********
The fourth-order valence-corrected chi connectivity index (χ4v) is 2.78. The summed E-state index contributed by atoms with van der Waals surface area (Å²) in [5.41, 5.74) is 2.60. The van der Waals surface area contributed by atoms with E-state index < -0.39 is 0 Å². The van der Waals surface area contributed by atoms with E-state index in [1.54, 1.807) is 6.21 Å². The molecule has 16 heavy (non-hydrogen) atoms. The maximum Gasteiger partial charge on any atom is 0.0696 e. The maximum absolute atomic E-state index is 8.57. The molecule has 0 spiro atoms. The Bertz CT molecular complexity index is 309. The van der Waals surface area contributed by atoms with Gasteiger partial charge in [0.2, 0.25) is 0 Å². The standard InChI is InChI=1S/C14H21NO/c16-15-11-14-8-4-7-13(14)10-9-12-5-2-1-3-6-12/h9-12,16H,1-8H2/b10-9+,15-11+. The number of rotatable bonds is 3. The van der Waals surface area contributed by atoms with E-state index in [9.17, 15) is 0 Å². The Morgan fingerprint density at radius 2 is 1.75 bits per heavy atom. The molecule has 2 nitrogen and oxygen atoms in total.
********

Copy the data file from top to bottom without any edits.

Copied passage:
The fourth-order valence-corrected chi connectivity index (χ4v) is 2.78. The summed E-state index contributed by atoms with van der Waals surface area (Å²) in [5.41, 5.74) is 2.60. The van der Waals surface area contributed by atoms with E-state index < -0.39 is 0 Å². The van der Waals surface area contributed by atoms with E-state index in [1.54, 1.807) is 6.21 Å². The molecule has 16 heavy (non-hydrogen) atoms. The maximum Gasteiger partial charge on any atom is 0.0696 e. The maximum absolute atomic E-state index is 8.57. The molecule has 0 spiro atoms. The Bertz CT molecular complexity index is 309. The van der Waals surface area contributed by atoms with Gasteiger partial charge in [0.2, 0.25) is 0 Å². The standard InChI is InChI=1S/C14H21NO/c16-15-11-14-8-4-7-13(14)10-9-12-5-2-1-3-6-12/h9-12,16H,1-8H2/b10-9+,15-11+. The number of rotatable bonds is 3. The van der Waals surface area contributed by atoms with E-state index in [9.17, 15) is 0 Å². The Morgan fingerprint density at radius 2 is 1.75 bits per heavy atom. The molecule has 2 nitrogen and oxygen atoms in total.